The kind of strings that you put on your ?ukulele greatly affects the sound of the instrument. Some strings are “dark” with less treble, some the opposite. Some are skinny, some fat. Some are high tension, others low. What you choose is a matter of preference, but here is some information to point you in the right direction.
- Nylon – The standard for ?ukulele strings. They sound warm, feel soft, and go out of tune depending on the temperature.
- Fluoro-carbon – High-end fishing line with a bright, clear sound and hard feel.
- Metal-wound strings – Used for C and low-G strings. They squeak and have a bell like tone.
- Monofilament – More fishing line. Somewhere between nylon and fluoro-carbon.
How many pounds of pressure a string pulls when tuned up to pitch is called tension. Low tension lets the string move more and be “floppy”. It?s easier to fret notes with low tension strings. Higher tension puts more pressure on the soundboard creating a more snappy sound, but makes the strings harder to press down.
Tension is affected by several things. Mainly, density and scale length. My non-scientific conclusions:
Density - The material the string is made up of and also the thickness contribute to density. It comes down to mass. More mass in the string = higher tension.
Scale Length – The longer the scale is, the higher the tension, providing you are tuning the string to the same note for each length. If you tried to put soprano ‘ukulele strings on a guitar and tune them to GCEA, odds are you’d break them because the tension would be incredibly high before you even reached the correct pitch.
Low G vs. High-g:
Low G strings seem to be a mystery to many (mostly beginning) ukulele players. While many artists still opt for using the reentrant tuning (high-g), it seems that the low G string is becoming a popular option.
- A low G string gives the ukulele a more rounded, even sound. Some claim that it makes the ukulele sound more like a guitar. I don’t think it makes the uke sound like a guitar, but it does give you 5 extra notes.
- A high-g string is best for the more treble-oriented traditional Hawaiian rhythm sound. It also keeps the note spectrum tighter and usually doubles two notes of a chord in unison.
A low G string replaces a high G. You put a low G string on your ukulele just like any other string, though sometimes you just might use only one wrap in the “tuning knot”. The only reason for this is because a low G string has a larger diameter than the other strings, and you might not be able to pull off the standard double wrap because of its thickness. A low G is tuned one octave below the high G – the 5th fret of the G will be the same as the open C string. (How to put strings on an ukulele)
The only tuner you might have trouble with is an ukulele pitch pipe, because it will be tuning the high-g instead of the low G. You should be able to hear the note as an octave and tune to that. If you can’t hear the octave, just tune the rest of the strings to the pitch pipe and use the 5th fret on the G to tune to the C string.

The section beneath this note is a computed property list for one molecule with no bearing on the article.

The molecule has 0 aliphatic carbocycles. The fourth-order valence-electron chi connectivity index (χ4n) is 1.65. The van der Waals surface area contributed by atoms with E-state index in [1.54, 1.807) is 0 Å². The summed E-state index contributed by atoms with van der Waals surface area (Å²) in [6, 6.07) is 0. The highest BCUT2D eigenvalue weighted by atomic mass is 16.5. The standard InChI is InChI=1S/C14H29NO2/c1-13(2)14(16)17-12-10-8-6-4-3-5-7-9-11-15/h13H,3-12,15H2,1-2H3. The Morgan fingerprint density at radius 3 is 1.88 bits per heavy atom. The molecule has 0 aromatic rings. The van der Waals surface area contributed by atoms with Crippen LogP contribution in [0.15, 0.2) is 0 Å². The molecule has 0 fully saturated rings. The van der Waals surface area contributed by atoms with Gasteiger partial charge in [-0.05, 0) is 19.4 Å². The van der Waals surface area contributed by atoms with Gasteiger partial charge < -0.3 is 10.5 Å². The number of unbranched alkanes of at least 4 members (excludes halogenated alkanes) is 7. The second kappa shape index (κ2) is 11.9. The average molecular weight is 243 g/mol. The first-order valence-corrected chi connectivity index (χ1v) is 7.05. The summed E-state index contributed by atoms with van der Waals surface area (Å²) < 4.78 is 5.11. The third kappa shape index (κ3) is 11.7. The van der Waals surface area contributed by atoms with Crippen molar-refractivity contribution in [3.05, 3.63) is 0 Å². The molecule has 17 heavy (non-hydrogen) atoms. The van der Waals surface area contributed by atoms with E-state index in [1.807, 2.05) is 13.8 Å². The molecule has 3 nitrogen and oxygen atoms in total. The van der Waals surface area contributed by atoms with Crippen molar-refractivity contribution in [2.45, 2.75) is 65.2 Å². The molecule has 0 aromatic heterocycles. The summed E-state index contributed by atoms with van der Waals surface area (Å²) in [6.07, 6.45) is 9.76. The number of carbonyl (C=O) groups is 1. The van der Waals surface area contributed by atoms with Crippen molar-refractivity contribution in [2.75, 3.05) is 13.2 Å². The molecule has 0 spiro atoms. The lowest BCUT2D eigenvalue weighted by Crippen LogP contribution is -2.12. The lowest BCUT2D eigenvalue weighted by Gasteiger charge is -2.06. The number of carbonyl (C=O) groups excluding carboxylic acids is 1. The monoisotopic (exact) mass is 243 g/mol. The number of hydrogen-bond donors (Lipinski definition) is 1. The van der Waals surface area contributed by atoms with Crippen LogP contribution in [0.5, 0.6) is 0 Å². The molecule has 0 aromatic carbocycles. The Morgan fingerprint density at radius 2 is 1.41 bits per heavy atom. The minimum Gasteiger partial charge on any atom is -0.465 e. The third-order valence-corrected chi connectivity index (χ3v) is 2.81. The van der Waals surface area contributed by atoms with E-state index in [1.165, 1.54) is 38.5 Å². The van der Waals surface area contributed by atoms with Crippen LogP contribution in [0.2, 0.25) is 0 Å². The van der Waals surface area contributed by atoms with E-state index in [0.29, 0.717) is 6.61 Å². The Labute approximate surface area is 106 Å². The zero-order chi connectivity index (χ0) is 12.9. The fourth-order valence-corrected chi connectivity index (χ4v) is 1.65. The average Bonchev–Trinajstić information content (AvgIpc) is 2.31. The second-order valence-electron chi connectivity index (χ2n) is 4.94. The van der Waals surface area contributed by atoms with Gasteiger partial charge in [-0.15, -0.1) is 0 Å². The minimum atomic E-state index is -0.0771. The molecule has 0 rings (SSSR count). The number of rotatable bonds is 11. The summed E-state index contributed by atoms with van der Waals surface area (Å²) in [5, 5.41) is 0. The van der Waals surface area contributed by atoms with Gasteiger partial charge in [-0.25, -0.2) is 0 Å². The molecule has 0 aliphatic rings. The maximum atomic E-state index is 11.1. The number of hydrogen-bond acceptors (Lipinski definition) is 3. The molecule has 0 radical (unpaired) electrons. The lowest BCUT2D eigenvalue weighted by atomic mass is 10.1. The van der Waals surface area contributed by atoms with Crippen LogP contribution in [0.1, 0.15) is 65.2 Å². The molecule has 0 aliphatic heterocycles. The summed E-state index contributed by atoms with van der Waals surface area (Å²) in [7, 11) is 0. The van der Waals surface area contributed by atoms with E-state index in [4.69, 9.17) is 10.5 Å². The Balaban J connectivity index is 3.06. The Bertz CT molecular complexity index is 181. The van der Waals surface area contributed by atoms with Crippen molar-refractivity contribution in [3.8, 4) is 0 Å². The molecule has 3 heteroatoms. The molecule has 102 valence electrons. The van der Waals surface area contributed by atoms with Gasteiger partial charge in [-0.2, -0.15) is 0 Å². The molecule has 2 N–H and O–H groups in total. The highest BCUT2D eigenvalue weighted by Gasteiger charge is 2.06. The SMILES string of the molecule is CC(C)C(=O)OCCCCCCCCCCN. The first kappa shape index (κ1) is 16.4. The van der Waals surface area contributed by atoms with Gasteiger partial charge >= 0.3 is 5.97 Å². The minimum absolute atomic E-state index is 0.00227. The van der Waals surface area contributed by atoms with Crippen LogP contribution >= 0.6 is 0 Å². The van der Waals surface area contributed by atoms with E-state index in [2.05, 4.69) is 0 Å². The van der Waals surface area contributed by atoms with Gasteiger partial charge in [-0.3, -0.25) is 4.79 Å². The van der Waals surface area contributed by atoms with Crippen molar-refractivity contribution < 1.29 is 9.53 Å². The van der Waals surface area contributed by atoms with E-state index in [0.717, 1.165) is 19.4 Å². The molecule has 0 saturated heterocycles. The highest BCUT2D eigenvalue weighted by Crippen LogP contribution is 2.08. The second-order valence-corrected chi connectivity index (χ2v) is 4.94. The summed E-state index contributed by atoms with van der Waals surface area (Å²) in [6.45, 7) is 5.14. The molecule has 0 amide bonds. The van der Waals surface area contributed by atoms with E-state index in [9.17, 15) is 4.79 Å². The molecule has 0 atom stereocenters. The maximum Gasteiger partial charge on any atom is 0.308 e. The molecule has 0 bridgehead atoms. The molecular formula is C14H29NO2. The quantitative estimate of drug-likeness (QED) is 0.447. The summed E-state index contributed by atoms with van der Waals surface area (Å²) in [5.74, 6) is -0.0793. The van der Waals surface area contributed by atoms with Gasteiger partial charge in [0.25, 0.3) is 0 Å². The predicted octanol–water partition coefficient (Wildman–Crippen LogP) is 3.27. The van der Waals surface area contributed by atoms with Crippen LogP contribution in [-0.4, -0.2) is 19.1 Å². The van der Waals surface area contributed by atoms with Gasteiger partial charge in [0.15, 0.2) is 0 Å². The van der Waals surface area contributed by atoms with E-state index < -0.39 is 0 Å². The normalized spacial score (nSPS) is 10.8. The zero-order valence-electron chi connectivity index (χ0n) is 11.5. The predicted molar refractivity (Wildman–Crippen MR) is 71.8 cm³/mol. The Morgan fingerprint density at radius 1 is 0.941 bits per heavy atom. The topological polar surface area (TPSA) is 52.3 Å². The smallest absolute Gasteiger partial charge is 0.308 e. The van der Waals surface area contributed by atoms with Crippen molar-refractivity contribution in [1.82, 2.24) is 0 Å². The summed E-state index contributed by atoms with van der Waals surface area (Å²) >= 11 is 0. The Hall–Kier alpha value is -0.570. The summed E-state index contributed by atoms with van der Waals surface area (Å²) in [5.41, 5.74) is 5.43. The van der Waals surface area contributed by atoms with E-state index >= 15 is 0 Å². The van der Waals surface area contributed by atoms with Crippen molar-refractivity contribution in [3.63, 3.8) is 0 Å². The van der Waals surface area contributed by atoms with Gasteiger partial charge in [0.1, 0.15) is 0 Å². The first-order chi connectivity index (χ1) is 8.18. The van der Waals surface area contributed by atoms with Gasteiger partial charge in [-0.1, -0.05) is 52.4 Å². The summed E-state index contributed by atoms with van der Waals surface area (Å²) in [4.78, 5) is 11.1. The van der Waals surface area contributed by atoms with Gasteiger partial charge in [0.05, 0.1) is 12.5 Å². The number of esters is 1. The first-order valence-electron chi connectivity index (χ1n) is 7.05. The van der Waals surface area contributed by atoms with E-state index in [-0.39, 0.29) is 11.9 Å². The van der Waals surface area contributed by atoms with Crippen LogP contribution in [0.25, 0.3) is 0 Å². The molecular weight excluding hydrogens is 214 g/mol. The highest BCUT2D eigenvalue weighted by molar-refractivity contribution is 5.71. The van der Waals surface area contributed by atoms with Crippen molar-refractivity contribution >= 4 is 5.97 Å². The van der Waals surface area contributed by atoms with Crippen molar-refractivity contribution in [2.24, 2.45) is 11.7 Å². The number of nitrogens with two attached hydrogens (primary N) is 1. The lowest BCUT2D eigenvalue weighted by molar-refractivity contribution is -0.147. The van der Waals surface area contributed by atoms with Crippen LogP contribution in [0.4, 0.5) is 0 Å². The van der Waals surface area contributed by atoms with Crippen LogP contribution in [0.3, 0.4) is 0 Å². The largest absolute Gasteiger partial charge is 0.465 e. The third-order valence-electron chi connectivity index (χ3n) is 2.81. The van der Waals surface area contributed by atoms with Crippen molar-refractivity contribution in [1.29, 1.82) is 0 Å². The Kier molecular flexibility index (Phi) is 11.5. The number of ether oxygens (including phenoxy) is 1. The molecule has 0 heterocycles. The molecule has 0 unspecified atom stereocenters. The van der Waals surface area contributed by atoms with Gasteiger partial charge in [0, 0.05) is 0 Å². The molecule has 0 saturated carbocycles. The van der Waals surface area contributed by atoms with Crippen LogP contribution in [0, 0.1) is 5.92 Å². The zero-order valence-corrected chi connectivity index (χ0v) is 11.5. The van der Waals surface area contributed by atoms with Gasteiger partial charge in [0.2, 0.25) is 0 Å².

Low G strings come in two types: wound and unwound. Wound strings are just like they sound: they are made with a nylon or metal strand in the middle and metal is wound around on the outside. Wound low Gs have a different tone than the rest, which might throw your overall sound off. They are a lot richer sounding than the unwound – you instantly know when someone is playing on a wound G. They also squeak when you slide you finger on them. Sometimes, if you are sliding a long ways, your finger will get caught and you will end up stranded in the middle of a slide. Worth makes the only unwound low G I know of. Unwound low G strings have to be a bit bigger in diameter than wound low Gs to have the same tension. To hear the difference in wound/unwound low G strings, listen to Herb Ohta Jr.’s “Ukulele Breeze” album which he uses a wound low G on, and then “Ukulele Journey” where he goes the unwound low G route.
More and more brands of strings are popping up on the market, and it can be hard to decide what ones to buy. Here are the brands I have played:
Worth – My favorite, hands down. These fluro-carbon strings pack more punch than most. They are bright sounding and pull very tight across the fretboard. These strings are used by Herb Ohta Jr., David Kamakahi, and Brittni Paiva. There are two main kinds of strings that Worth makes: brown and clear. The brown strings are warmer sounding and the clears are brighter sounding. The clears are what I like. I’m usually a bass/middle frequency guy, I don’t like songs with treble boosted anything. But these strings work for me because my ukulele has such a warm sound, it all balances out. Both kinds of string comes with an optional unwound low G string (yay, no squeaks!) in normal, medium, or heavy tension.
Aquila – Loved by many. These strings are white and made with nylgut. They are very smooth. Unlike Worths which (for descriptive purposes) feel “wet”, the Aquilas feel “dry” to me. Almost to a fault, as I find that the strings sometimes roll out from under my fingers. Aquila strings are not as bright as Worth strings, but they are brighter than Hilo strings.
D’addario J71 Pro Arte – Used by Jake Shimabukuro. More warm than Aquilas, with the “wet” feel of Worths. These strings are clear and made of nylon with a flat warm tone. I like these strings probably second best to Worth. They feel very fat and “there”.
Hilo – The original best-of-the-bad. Hilo strings were some of the first on the scene. They are kind of “the ukulele strings“. They look black, but are really dark purple (look at them against a light). These are some of the warmest sounding strings available. I would consider these light gauge strings – you can bend them easily. Hilos are a great place to start in the search for the perfect string so you have a reference point.